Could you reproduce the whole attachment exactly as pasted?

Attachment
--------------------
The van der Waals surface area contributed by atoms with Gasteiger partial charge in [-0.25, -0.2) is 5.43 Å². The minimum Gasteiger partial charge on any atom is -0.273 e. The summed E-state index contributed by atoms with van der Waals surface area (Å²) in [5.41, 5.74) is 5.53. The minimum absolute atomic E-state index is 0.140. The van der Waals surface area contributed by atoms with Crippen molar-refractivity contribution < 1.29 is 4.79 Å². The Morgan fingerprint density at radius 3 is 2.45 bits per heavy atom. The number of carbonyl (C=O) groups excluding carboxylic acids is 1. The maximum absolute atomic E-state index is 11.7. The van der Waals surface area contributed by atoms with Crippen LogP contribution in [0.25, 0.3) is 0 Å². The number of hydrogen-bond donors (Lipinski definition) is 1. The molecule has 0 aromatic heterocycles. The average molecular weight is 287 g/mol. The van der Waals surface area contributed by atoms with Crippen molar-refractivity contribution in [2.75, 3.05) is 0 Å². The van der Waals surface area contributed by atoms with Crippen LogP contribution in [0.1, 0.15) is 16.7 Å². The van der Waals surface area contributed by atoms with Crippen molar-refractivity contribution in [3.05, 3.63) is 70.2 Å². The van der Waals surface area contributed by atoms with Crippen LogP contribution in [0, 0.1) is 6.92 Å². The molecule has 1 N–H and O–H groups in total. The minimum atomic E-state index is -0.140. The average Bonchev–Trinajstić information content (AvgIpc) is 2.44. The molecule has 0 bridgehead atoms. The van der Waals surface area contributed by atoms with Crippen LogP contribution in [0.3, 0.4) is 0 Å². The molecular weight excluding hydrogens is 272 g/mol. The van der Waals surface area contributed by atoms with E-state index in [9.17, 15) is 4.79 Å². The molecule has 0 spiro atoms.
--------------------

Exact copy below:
The van der Waals surface area contributed by atoms with Gasteiger partial charge in [-0.25, -0.2) is 5.43 Å². The minimum Gasteiger partial charge on any atom is -0.273 e. The summed E-state index contributed by atoms with van der Waals surface area (Å²) in [5.41, 5.74) is 5.53. The minimum absolute atomic E-state index is 0.140. The van der Waals surface area contributed by atoms with Crippen molar-refractivity contribution < 1.29 is 4.79 Å². The Morgan fingerprint density at radius 3 is 2.45 bits per heavy atom. The number of carbonyl (C=O) groups excluding carboxylic acids is 1. The maximum absolute atomic E-state index is 11.7. The van der Waals surface area contributed by atoms with Crippen LogP contribution in [0.25, 0.3) is 0 Å². The number of hydrogen-bond donors (Lipinski definition) is 1. The molecule has 0 aromatic heterocycles. The average molecular weight is 287 g/mol. The van der Waals surface area contributed by atoms with Crippen molar-refractivity contribution in [2.75, 3.05) is 0 Å². The van der Waals surface area contributed by atoms with Crippen LogP contribution in [0.1, 0.15) is 16.7 Å². The van der Waals surface area contributed by atoms with Crippen molar-refractivity contribution in [3.05, 3.63) is 70.2 Å². The van der Waals surface area contributed by atoms with Crippen LogP contribution in [0, 0.1) is 6.92 Å². The molecule has 1 N–H and O–H groups in total. The minimum atomic E-state index is -0.140. The average Bonchev–Trinajstić information content (AvgIpc) is 2.44. The molecule has 0 bridgehead atoms. The van der Waals surface area contributed by atoms with Crippen LogP contribution in [0.3, 0.4) is 0 Å². The molecular weight excluding hydrogens is 272 g/mol. The van der Waals surface area contributed by atoms with E-state index in [9.17, 15) is 4.79 Å². The molecule has 0 spiro atoms.